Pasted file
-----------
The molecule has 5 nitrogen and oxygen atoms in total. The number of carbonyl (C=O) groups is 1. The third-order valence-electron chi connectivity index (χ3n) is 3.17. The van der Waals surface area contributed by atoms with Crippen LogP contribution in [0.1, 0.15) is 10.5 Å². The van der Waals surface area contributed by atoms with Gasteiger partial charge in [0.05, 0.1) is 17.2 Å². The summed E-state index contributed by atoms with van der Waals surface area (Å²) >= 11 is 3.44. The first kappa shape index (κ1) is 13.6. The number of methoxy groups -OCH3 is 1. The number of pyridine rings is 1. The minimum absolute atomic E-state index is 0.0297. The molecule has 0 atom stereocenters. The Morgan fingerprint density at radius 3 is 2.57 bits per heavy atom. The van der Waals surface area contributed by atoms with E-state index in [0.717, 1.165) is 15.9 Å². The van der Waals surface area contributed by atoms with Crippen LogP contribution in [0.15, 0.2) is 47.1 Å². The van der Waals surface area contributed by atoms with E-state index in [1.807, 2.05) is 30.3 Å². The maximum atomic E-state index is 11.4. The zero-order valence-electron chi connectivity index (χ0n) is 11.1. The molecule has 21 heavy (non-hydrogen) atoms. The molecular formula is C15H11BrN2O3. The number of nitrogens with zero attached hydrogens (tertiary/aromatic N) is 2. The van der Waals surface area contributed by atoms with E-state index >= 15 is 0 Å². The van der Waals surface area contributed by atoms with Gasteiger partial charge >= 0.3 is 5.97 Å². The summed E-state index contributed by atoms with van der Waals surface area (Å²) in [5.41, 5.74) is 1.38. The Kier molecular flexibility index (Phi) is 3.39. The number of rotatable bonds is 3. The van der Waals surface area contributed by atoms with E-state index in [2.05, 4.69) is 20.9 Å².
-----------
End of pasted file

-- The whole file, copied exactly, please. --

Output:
The molecule has 5 nitrogen and oxygen atoms in total. The number of carbonyl (C=O) groups is 1. The third-order valence-electron chi connectivity index (χ3n) is 3.17. The van der Waals surface area contributed by atoms with Crippen LogP contribution in [0.1, 0.15) is 10.5 Å². The van der Waals surface area contributed by atoms with Gasteiger partial charge in [0.05, 0.1) is 17.2 Å². The summed E-state index contributed by atoms with van der Waals surface area (Å²) >= 11 is 3.44. The first kappa shape index (κ1) is 13.6. The number of methoxy groups -OCH3 is 1. The number of pyridine rings is 1. The minimum absolute atomic E-state index is 0.0297. The molecule has 0 atom stereocenters. The Morgan fingerprint density at radius 3 is 2.57 bits per heavy atom. The van der Waals surface area contributed by atoms with E-state index in [0.717, 1.165) is 15.9 Å². The van der Waals surface area contributed by atoms with Crippen LogP contribution in [0.15, 0.2) is 47.1 Å². The van der Waals surface area contributed by atoms with E-state index in [1.807, 2.05) is 30.3 Å². The maximum atomic E-state index is 11.4. The zero-order valence-electron chi connectivity index (χ0n) is 11.1. The molecule has 21 heavy (non-hydrogen) atoms. The molecular formula is C15H11BrN2O3. The number of nitrogens with zero attached hydrogens (tertiary/aromatic N) is 2. The van der Waals surface area contributed by atoms with E-state index >= 15 is 0 Å². The van der Waals surface area contributed by atoms with Gasteiger partial charge >= 0.3 is 5.97 Å². The summed E-state index contributed by atoms with van der Waals surface area (Å²) in [5.41, 5.74) is 1.38. The Kier molecular flexibility index (Phi) is 3.39. The number of rotatable bonds is 3. The van der Waals surface area contributed by atoms with E-state index in [2.05, 4.69) is 20.9 Å².